(ca. 1924)* – Three cars are parked in the street in front of a sign for Hollywoodland sales. To the right is the tract office building. Behind that another building is under construction. Another at the top of the hill looks nearly finished.

(ca. 1924)* – The construction sign in back reads “You are now in Hollywoodland, Tray E. Shoults Co.”. In the street in front of the Tract Office and other buildings approx. 70 men in a line 2 to 3 rows deep stand at the gates of Beachwood Drive.

(ca. 1920s)* – Intersection of Sunset and Cahuenga boulevards with heavy traffic going in all directions. The tall tower in the center of the photo is the Hollywood Athletic Club.

Historical Notes

When the Hollywood Athletic Club was first built in 1924, Hollywood was entering its greatest and most productive period. The building was the tallest building in Hollywood and loomed above Sunset Boulevard. Membership was originally $150 for initiation fees and $10 for monthly dues.

During its early years as a health club, its membership included Johnny Weissmuller, Errol Flynn, Charlie Chaplin, John Wayne, Walt Disney, John Ford, Douglas Fairbanks Sr., Mary Pickford, Cecil B de Mille, Cornel Wilde, Humphrey Bogart, Clark Gable, Jean Harlow, Frances X. Bushman, Howard Hughes, Joan Crawford and Rudolph Valentino, Mae West, Walt Disney, and Buster Crabbe.*^

(1929)* – Street view of the Hollywood Athletic Club, located at 6525 Sunset Blvd.

(1922)* – Around 50,000 people gathered for the Easter sunrise service in the Hollywood Bowl. An even larger crowd was expected there on Easter morning when the Los Angeles Philharmonic Orchestra played for the worshipers. The Hollywood Bowl would officially be opened four months later (July 11, 1922).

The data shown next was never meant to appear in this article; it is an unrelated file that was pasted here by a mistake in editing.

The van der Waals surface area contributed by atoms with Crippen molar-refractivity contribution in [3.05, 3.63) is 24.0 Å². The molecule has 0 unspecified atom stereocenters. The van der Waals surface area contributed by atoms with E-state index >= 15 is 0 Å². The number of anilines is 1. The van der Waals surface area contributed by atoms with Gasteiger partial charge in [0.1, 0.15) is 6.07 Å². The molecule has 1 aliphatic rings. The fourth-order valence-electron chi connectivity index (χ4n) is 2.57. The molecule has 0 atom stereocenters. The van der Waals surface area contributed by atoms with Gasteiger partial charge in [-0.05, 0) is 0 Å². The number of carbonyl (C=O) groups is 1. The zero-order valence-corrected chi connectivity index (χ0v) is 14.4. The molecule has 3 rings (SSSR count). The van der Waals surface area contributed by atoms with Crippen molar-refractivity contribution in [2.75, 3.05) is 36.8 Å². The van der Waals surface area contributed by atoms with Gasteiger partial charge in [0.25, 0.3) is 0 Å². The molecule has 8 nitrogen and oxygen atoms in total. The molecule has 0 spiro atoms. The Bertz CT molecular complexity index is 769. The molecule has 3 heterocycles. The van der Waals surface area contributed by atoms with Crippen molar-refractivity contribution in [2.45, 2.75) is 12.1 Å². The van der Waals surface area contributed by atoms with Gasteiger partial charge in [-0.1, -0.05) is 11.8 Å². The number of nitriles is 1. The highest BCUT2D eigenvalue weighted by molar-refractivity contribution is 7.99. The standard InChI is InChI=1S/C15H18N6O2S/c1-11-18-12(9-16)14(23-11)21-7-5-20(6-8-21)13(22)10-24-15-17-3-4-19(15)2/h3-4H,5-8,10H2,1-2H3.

(ca. 1923)* – Bird’s eye view looking west on Hollywood Blvd. at Cahuenga circa 1923.

(ca. 1923)* – A view of the courtyard of Grauman’s Egyptian Theatre with statues of an Egyptian king, Indian elephants. Billboard advertising for Douglas Fairbanks “The Thief of Bagdad.” The theatre opened in 1922 and was designed by architects Meyer & Holler.

Historical Notes

The Egyptian Theatre was the venue for the first-ever Hollywood premiere, Robin Hood, starring Douglas Fairbanks, on Wednesday, October 18, 1922. As the film reportedly cost over $1 million to produce, the admission price to the premiere was $5.00. One could reserve a seat up to two weeks in advance for the daily performances. Evening admission was 75¢, $1.00 or $1.50. The film was not shown in any other Los Angeles theater during that year.

(1927)* – Night view shows theater lights and throngs of fans packing the streets for blocks around Grauman’s Chinese Theatre. Publicity of Hollywood premiers usually brought stars and other distinguished visitors to magnificent events such as the one seen here – possibly the opening night of a movie starring Douglas Fairbanks.

(1928)* – Marquee says to “Watch for the Grand Opening” of Warner Bros. Theatre in Hollywood.

(1928)* – A customer gets full service at the gas pumps at Muller Bros. Service Station on Sunset Blvd.

Historical Notes